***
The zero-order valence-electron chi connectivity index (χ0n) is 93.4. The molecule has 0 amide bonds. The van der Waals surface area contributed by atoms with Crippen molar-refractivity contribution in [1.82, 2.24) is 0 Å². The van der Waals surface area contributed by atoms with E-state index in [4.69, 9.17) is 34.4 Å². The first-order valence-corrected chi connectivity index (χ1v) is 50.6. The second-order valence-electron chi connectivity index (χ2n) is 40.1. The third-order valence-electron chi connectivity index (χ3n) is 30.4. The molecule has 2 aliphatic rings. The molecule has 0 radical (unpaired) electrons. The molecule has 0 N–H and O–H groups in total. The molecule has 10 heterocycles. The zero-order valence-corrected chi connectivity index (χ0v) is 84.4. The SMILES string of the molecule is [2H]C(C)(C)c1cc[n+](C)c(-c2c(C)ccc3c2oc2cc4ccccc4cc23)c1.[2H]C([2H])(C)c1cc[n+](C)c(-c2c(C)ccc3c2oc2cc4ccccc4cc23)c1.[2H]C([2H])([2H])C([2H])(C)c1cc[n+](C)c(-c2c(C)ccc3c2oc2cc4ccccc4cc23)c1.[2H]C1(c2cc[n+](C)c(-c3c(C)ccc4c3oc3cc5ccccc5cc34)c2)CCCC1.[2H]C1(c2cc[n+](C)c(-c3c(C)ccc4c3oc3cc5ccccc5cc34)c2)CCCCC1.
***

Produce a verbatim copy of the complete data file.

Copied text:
The zero-order valence-electron chi connectivity index (χ0n) is 93.4. The molecule has 0 amide bonds. The van der Waals surface area contributed by atoms with Crippen molar-refractivity contribution in [1.82, 2.24) is 0 Å². The van der Waals surface area contributed by atoms with E-state index in [4.69, 9.17) is 34.4 Å². The first-order valence-corrected chi connectivity index (χ1v) is 50.6. The second-order valence-electron chi connectivity index (χ2n) is 40.1. The third-order valence-electron chi connectivity index (χ3n) is 30.4. The molecule has 2 aliphatic rings. The molecule has 0 radical (unpaired) electrons. The molecule has 0 N–H and O–H groups in total. The molecule has 10 heterocycles. The zero-order valence-corrected chi connectivity index (χ0v) is 84.4. The SMILES string of the molecule is [2H]C(C)(C)c1cc[n+](C)c(-c2c(C)ccc3c2oc2cc4ccccc4cc23)c1.[2H]C([2H])(C)c1cc[n+](C)c(-c2c(C)ccc3c2oc2cc4ccccc4cc23)c1.[2H]C([2H])([2H])C([2H])(C)c1cc[n+](C)c(-c2c(C)ccc3c2oc2cc4ccccc4cc23)c1.[2H]C1(c2cc[n+](C)c(-c3c(C)ccc4c3oc3cc5ccccc5cc34)c2)CCCC1.[2H]C1(c2cc[n+](C)c(-c3c(C)ccc4c3oc3cc5ccccc5cc34)c2)CCCCC1.